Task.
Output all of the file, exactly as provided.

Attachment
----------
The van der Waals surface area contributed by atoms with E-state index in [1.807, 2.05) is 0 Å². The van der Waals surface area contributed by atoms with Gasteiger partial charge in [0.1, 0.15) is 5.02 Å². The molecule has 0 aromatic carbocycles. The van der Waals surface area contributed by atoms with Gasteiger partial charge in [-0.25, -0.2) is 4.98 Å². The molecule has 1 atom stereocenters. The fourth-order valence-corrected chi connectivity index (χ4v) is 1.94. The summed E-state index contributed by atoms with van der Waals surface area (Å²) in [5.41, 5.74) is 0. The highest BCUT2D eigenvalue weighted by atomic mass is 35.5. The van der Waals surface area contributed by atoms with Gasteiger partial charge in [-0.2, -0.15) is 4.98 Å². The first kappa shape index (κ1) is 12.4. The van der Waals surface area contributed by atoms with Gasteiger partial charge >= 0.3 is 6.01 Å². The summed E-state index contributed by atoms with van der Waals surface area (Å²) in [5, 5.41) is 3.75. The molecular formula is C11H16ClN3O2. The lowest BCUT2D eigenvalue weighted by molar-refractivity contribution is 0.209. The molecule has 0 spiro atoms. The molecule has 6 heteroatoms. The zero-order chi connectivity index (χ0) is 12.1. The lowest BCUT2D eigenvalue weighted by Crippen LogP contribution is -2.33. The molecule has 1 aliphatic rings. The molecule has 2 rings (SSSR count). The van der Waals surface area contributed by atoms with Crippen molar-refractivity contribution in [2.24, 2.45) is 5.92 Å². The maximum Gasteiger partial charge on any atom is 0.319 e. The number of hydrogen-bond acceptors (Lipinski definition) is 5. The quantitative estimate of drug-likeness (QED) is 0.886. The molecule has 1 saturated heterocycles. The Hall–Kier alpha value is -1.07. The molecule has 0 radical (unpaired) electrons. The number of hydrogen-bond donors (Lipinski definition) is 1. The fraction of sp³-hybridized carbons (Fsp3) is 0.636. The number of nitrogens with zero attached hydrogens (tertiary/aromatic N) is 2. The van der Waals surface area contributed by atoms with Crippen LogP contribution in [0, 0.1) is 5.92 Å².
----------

The van der Waals surface area contributed by atoms with E-state index in [1.807, 2.05) is 0 Å². The van der Waals surface area contributed by atoms with Gasteiger partial charge in [0.1, 0.15) is 5.02 Å². The molecule has 0 aromatic carbocycles. The van der Waals surface area contributed by atoms with Gasteiger partial charge in [-0.25, -0.2) is 4.98 Å². The molecule has 1 atom stereocenters. The fourth-order valence-corrected chi connectivity index (χ4v) is 1.94. The summed E-state index contributed by atoms with van der Waals surface area (Å²) in [5.41, 5.74) is 0. The highest BCUT2D eigenvalue weighted by atomic mass is 35.5. The van der Waals surface area contributed by atoms with Gasteiger partial charge in [-0.2, -0.15) is 4.98 Å². The first kappa shape index (κ1) is 12.4. The van der Waals surface area contributed by atoms with Gasteiger partial charge >= 0.3 is 6.01 Å². The summed E-state index contributed by atoms with van der Waals surface area (Å²) in [5, 5.41) is 3.75. The molecular formula is C11H16ClN3O2. The lowest BCUT2D eigenvalue weighted by molar-refractivity contribution is 0.209. The molecule has 0 spiro atoms. The molecule has 6 heteroatoms. The zero-order chi connectivity index (χ0) is 12.1. The lowest BCUT2D eigenvalue weighted by Crippen LogP contribution is -2.33. The molecule has 1 aliphatic rings. The molecule has 2 rings (SSSR count). The van der Waals surface area contributed by atoms with Crippen molar-refractivity contribution in [2.24, 2.45) is 5.92 Å². The maximum Gasteiger partial charge on any atom is 0.319 e. The number of hydrogen-bond acceptors (Lipinski definition) is 5. The quantitative estimate of drug-likeness (QED) is 0.886. The molecule has 1 saturated heterocycles. The Hall–Kier alpha value is -1.07. The molecule has 0 radical (unpaired) electrons. The number of hydrogen-bond donors (Lipinski definition) is 1. The fraction of sp³-hybridized carbons (Fsp3) is 0.636. The number of nitrogens with zero attached hydrogens (tertiary/aromatic N) is 2. The van der Waals surface area contributed by atoms with Crippen LogP contribution in [0, 0.1) is 5.92 Å².